(Mg + 100 x B + 0.1 x Ti + 0.1 x Mn + K + Na)/Si and the claimed range of 1 to 3 calculated in accordance with this formula should be obvious to the skilled person.

The same applies for the considerations regarding Si. Starting from D1 (disclosing 0.1 to 1.2 % Si) its teaching strongly points to the fact that Si has an effect of coarsening the crystal grains and thereby lowering the notch toughness of the deposited metal when added in amounts of more than 1.2 % (column 5, lines 7 to 10). This teaching would hinder the skilled person to extend the range indicated in D1 to the one claimed since also none of the other cited documents refers to the claimed range.

3.8 Hence, in the absence of any teaching for the combination and ranges as claimed, choosing the ranges of the components and establishing a formula which resulted in pre-selecting the combination and ranges in a way to arrive reliably at a flux cored wire yielding best results for good welding workability for all position welding and excellent low-temperature toughness the subject-matter of claim 1 is based on an inventive step.

4. Amendments to the description

The appellant filed two versions of an amended description in order to bring the description into line with the subject-matter claimed. In the first version (auxiliary request 2) the examples no longer falling within the range of 1 to 3, calculated in accordance with the formula defined in claim 1 were deleted, whereas in the second version (auxiliary request 3) these examples were indicated as being outside the scope of the claims.

The board accepts that this is a case in which the description should be amended to bring it into line with the subject matter of the amended claims. As to auxiliary request 2, however, the Board considers that with such an amendment there is a danger that some national courts might interpret the scope of the amended claims as extending beyond the literal limits of the claims and, in particular, as extending into the range of the examples which are sought to be deleted. The Board mentions this bearing in mind the risk of non-consistent application of Article 69 EPC in the contracting states. The danger of such an interpretation exists in the present case particularly having regard to the absence of any negative decision concerning inventive step of the subject matter of a claim containing the broader range of 0.5 to 5 in the granted patent and the fact that some of the examples no longer falling within the claimed range of claim 1 of the amended patent also show the same excellent results as the examples falling in the more limited range of 1 to 3. In the exercise of its discretion and in order to avoid legal uncertainty, the board therefore refuses this request.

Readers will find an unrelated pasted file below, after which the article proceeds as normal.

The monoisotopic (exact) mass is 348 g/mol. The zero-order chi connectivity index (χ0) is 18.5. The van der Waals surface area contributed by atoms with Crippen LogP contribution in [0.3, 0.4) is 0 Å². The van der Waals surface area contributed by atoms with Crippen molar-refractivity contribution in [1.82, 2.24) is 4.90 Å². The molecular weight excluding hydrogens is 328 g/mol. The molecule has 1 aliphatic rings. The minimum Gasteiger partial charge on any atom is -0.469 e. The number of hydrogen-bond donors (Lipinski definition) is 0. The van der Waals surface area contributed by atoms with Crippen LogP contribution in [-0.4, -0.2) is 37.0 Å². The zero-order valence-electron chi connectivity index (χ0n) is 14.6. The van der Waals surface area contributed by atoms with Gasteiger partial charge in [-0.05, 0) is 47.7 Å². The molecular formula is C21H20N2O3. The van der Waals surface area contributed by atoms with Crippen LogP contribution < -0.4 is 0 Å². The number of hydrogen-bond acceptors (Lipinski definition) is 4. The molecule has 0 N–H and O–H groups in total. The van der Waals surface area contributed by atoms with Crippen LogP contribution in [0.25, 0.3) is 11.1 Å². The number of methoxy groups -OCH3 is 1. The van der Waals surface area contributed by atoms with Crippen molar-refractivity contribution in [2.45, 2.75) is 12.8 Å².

As to auxiliary request 3, there is no such objection. The amendments to the description will operate as a disclaimer and thus bring legal certainty to the construction of the claims. The Board therefore accepts this request as an appropriate amendment.

5. Specific questions raised by the appellant

In the Statement of Grounds of appeal the appellant raised two questions to be answered by the Board and, if found necessary, to refer these questions to the Enlarged Board of Appeal.

The Board considers that in appeal proceedings it should focus on the issues to be decided and only in so far as questions posed by a party are directly relevant for deciding these issues consideration of such questions may be appropriate.

As follows from the above reasons for the decision the appellant's questions have not played any direct role in arriving at the decision and therefore lack the necessary relevance.

It is to be noted, however, that in fact the issues raised have been answered indirectly in the present decision. First, by concluding that the claimed subject-matter is inventive (question I) and second by deciding that the examples not any longer falling within the scope of the claimed subject-matter should not be deleted but should be indicated as being outside the scope of the claims (question II).

ORDER

For these reasons it is decided that:

1. The decision under appeal is set aside.

2. The case is remitted to the department of first instance with the order to maintain the patent on the basis of the third auxiliary request:

claims 1 and 2 and the description, columns 1, 2, 2a, 3 to 8 both as filed during the oral proceedings on 24 November 2005 together with figures 1 to 4 as granted.